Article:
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I have a high dimensional dataset ($n \times p$: $30 \times 100$) which I want to use as an testing dataset to build a two group classifier (LDA or QDA). I've read that you can do PCA to do an dimension reduction of your dataset to select to most important features. But I'm a bit confused what you use exactly as the input to build the classifier. I'm familiar with PCA using SVD and what it means.

Consider following situation:

  • I do a SVD of my dataset.
  • I look at the scores of the first couple of principal components.
  • When I assign my scores a label indicating from which group they come, I see that the 3th PC best separates my 2 groups (although it only explains 7% of the total variance).

What do I do next?

  1. I take the 3th PC transform to the original parameter space (scores * loadings * scale + mean) and build my classifier
  2. I look at the loadings in the 3th PC and try to decide which parameters in my original parameter space are important and build a classifier only using these.
  3. ...

Option 2 seems the most sensible in my opinion but I'm not entirely sure. Also If I see that only the 3th PC is important to explain the variance in my two groups, can I forget about the first two PC in my further analysis?

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  • $\begingroup$ It is unclear whether you want just dimensionality reduction (given that you have n<p) or you want feature selection (i.e. you insist to stay only with very few variables out of 100 before you proceed to LDA). $\endgroup$ – ttnphns May 14 '14 at 20:12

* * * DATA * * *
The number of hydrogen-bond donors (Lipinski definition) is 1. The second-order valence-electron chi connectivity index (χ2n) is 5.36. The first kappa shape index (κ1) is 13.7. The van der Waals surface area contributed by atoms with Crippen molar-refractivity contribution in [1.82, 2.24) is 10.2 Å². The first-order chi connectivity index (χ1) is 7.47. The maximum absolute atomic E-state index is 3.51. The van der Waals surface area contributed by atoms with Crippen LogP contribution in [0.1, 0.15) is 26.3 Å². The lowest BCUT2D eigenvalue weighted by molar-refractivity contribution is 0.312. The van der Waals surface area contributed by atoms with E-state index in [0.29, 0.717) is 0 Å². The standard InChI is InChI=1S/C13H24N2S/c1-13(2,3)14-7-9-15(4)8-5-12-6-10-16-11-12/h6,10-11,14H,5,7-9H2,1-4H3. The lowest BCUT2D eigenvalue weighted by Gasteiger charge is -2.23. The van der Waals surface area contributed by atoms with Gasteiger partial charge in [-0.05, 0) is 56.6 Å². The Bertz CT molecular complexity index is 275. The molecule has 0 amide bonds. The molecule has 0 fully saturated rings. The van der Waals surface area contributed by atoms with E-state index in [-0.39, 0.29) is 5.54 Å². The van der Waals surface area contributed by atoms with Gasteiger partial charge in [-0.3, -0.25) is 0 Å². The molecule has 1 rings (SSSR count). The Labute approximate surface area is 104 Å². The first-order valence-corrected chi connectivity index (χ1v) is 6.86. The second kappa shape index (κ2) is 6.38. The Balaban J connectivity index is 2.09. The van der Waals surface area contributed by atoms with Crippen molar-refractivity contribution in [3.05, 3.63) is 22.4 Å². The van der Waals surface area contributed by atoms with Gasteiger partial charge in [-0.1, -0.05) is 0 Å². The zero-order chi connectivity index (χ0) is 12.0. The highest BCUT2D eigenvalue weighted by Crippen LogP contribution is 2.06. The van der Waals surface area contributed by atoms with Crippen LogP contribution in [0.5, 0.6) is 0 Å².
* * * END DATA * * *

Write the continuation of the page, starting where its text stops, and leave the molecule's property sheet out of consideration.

• $\begingroup$ If your wish is the first one I said about, i.e. only the fact that n<p bothers you and only this fact forces you to apply PCA, - then you should retain 28 (all but one last) components in PCA and do LDA on those 28 components, leaving there few strongest discrimimants. Each of those is the linear combination of 28 components, each of which is in turn the linear combination of 100 variables. $\endgroup$ – ttnphns May 14 '14 at 20:33
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If you're going to do LDA after PCA I would keep the first k components. Don't try and figure out which of the components are important and don't go back to the original parameter space. You can feed in the k dimensional data into your LDA classifier and let it figure out what is important there.

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  • $\begingroup$ You mean use the principal components to build your classifier? How is this possible? How can your classifier know to look at the correct parameters without when you give it test data (which has all p parameters) without the information in your loadings. Or do you have to transform somehow your test data and your future data? $\endgroup$ – statastic May 14 '14 at 19:23
  • $\begingroup$ You always do the exact same transformations to your test data as you did to your training data. $\endgroup$ – Aaron May 14 '14 at 19:57
  • $\begingroup$ Ok, I think I got it. So the following should be the right thing to do with the test data afterwards. (test_data-mean_training) * scale_training * q loadings_train $\endgroup$ – statastic May 15 '14 at 8:08
  • $\begingroup$ Looks cgood to me. $\endgroup$ – Aaron May 15 '14 at 15:26
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    $\begingroup$ If you want to feed only scores into the LDA training that actually have discriminativ power, consider using e.g. PLS instead of PCA for the dimensionality reduction step. $\endgroup$ – cbeleites supports Monica May 18 '14 at 10:13

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